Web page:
Disclaimer:I do not own Avatar the Last Airbender.
Suggested Listening: Brick by Boring Brick, Paramore; Destiny, Sunrise Avenue; Monster, Skillet; I Need You To Love Me, BarlowGirl
Notes: This story is for dancingqueensillystring who was the 101st reviewer on my story Timeline and therefore gets this piece of fanfic. Hopefully it will live up to your expectations. I tried for Canon!verse angst with a fairly Happy Ending.
Oh God, I felt like I was selling my soul to the Devil with this one, and I have no idea why. It was like…like the plot was there, and the characterization, and everything, all just huddled in my brain cells, but getting the stuff out was so difficult…and it became sooooo loooooong. Like, the longest one shot I have ever written ever. **dies**
Katara feels like a stranger in her own skin. She is sifu of the Avatar and battle hardened warrior and unparalleled waterbending master, but on the inside she is still just a fifteen year old child who's scared. Aang may be the world's last hope capable of leveling mountains, but Katara is sick with the knowledge that she can level people. It eats at her, underneath her layers of normalcy.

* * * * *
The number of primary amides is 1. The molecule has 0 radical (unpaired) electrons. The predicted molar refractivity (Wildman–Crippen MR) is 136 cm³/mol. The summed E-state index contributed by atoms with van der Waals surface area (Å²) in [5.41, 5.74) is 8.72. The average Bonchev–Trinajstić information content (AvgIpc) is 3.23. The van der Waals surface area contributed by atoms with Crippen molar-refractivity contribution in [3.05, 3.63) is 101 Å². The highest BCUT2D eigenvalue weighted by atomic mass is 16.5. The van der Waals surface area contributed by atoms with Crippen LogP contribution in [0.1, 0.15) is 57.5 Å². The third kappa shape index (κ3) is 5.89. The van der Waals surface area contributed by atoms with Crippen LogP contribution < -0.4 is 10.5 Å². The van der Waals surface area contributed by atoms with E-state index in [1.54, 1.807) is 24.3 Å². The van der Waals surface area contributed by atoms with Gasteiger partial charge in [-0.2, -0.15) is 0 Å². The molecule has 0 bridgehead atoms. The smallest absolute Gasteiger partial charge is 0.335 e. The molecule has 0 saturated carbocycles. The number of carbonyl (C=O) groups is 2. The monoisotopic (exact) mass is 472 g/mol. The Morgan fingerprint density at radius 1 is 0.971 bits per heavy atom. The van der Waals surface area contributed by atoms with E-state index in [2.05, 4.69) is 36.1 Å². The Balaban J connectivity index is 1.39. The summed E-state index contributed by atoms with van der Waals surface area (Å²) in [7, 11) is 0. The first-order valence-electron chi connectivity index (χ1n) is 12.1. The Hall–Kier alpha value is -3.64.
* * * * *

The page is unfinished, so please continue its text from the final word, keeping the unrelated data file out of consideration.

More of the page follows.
The injustices she couldn't fix before are suddenly twice as noticeable because suddenly she does have the power to fix and change things. She doesn't have to just sit back and bite her tongue anymore. She can fight, can manipulate. She has power that these horrible people can't even dream of. So the voices whisper, insidious and dark, clawing at her sanity.
You could make that fish merchant who cheated a poor widow three coppers on fish scream as you cut of the blood to his right arm.
You could make that woman hurting her child die as you let the blood drain from her heart.
You could make that soldier with cocky eyes and wandering hands and a reputation as a rapist a league long a permanent eunuch before he could even blink.
You could make them suffer. You could make things right.
The temptation is always there, pulsing and throbbing with her own steady heartbeat. One little slip, she knows, and justice will be served. It wouldn't be so bad if she didn't pray for her control to slip. If she didn't want to be a monster. Because that's what she's turning into: a monster.
Thicker Than Blood
my darling, why fight the forces that have led you here?